Hispanic Traditions

Carving by Victor Goler

Gustavo Victor Goler, Our Lady of All Nations, 2012, Carved painted wood, watercolor, gesso, and varnish wood carving, 27 × 11 1/2 × 6 1/2 in. (68.6 × 29.2 × 16.5 cm), Gift of Alfred J. Walker

Hispanic, Spanish, and Mexican Traditional Art at the Harwood Museum in Taos

The Harwood Museum has an important collection of Hispanic works covering a broad range of Northern New Mexico’s artistic traditions. Early Spanish and Mexican settlers to the area produced functional and devotional artworks.

Religious Devotional Artwork: Santos & Retablos

Santos are well-recognized art forms of Hispanic New Mexico. Santos are traditionally sacred images (paintings or sculptures) of Roman Catholic saints. Santos were made either as retablos (2-dimesional paintings) or bultos (3-dimentional sculpture). Early pieces from New Mexico date from the late 1700s. Most of the Santos in the Harwood collection were gifted by Mabel Dodge Luhan and date from the classic period of 1800-1850. The collection also has santos from the late 19th Century to contemporary works. The artists (Santeros) were commissioned to create these sacred images by churches, families, and devout individuals. Today the tradition of the Santero continues in New Mexico using historic styles and techniques.

, Patrociño Barela: A New Mexico Treasure

One of the most influential artists to influence today’s santeros was Patrociño Barela (1900-1964). The Harwood houses the most extensive publicly owned collection of wood carvings by Barela. Acclaimed as “discovery of the year” by Time magazine in 1936, Barela’s carvings received their national premier at the Museum of Modern Art in New York in a show featuring artists of the Federal Art Project. The Harwood owns several pieces from that show. Although some of his work is on religious themes, he rejected the label of Santero since he did not create art specifically for religious purposes. The majority of his output was secular. He examined all aspects of the human condition with an emphasis on relationships within the family. Stylistically his sculpture has affinities to both 11th Century Romanesque and 20th Century expressionism. Barela’s success in creating such a large and complex body of work is unusual for a person of such humble origins. He was the first Mexican-American artist to attain national attention. Barela is considered a visionary artist since he developed a modern style all his own.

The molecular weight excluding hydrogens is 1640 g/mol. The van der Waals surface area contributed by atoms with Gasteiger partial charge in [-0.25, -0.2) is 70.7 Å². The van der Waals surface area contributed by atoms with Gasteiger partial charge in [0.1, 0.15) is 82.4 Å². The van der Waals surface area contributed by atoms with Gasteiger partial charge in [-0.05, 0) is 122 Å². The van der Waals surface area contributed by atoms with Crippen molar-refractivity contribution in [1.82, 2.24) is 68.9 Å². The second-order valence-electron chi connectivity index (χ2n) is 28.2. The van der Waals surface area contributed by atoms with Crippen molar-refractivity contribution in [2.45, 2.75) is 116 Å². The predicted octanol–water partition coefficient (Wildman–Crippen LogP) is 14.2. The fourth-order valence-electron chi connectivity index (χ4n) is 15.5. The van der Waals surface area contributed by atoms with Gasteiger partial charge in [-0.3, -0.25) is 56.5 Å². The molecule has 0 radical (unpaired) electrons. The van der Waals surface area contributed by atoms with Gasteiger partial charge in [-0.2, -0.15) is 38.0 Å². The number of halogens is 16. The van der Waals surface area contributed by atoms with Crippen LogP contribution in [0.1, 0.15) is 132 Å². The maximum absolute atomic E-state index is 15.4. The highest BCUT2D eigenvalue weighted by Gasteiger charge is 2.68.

Woodwork & Furniture

New Mexico’s carpinteros have a long history going back to the beginning of Spanish colonization. Given the high cost of importing furniture from Mexico City, New Mexicans established numerous workshops of their own. Local artisans used simple tools to create necessary furniture items. Our collection includes examples of late 18th Century/early 19th Century cajas (storage chests), harineros (grain chests), and trasteros (kitchen cupboards). Burt and Elizabeth Harwood collected some original works around 1916 and had others restored. The largest grain chest in the collection was made at the Valdez workshop in Taos County and has incised asterisk markings, which seem to have been characteristic of that workshop. Other chests still retain traces of blue and red pigment, showing that they were brightly painted in their original state.

 

Traditional Tinwork

New Mexico’s rich artistic tinwork tradition began with importing Mexican tin traditions and the Santa Fe Trail opening, which provided local artisans with tin as material. When railroads connected New Mexico with the eastern United States in the 1880s, tinwork reached its artistic height. Tin cans, glass panes, and religious prints were fashioned into devotional objects used in the homes and rural Catholic churches of the region. Between 1840 and 1915, thirteen workshops in New Mexico produced unique designs based on specific decorative techniques. The inventiveness of the tinsmiths is evident in their creative use of the available tools and materials. By 1900 most tinsmiths stopped making religious objects, focusing instead on secular items such as sconces, lanterns, and trinket boxes. The later developing tradition of New Mexico tinwork served as an integral part of the Hispanic religious culture during the 19th Century.

 

Harwood’s Architectural Detail

Several projects funded by the State and Federal government, or by private foundations, hired instructors to teach traditional crafts to a new generation. One important project was the major expansion of the Harwood museum building. Revival pieces in wood and tin were produced in vocational programs such as the New Deal’s Taos Crafts smithing and furniture school. During 1937-38 Max Luna, Director of the program, and his students produced exemplary tinwork chandeliers for the Harwood. They also created armarios (cabinets), bancos (benches) as well as mesas (tables), and sillas (chairs). Eighty years after their creation, they are still in use in the Harwood offices and galleries.

 

Hispanic Traditions at the Harwood Museum

Art from our permanent collection of Hispanic Traditions is always on display at the Harwood Museum in our Hispanic Traditions Gallery.

Our permanent art collection includes art by these notable Hispanic Artists:

 

  • José Rafael Aragón
  • Patrociño Barela
  • Gustavo Victor Goler
  • Antonio Molleno

See Our Hispanic Traditions Collection

Explore our permanent art collection and archives of the Hispanic Traditions artwork with images and a searchable database online.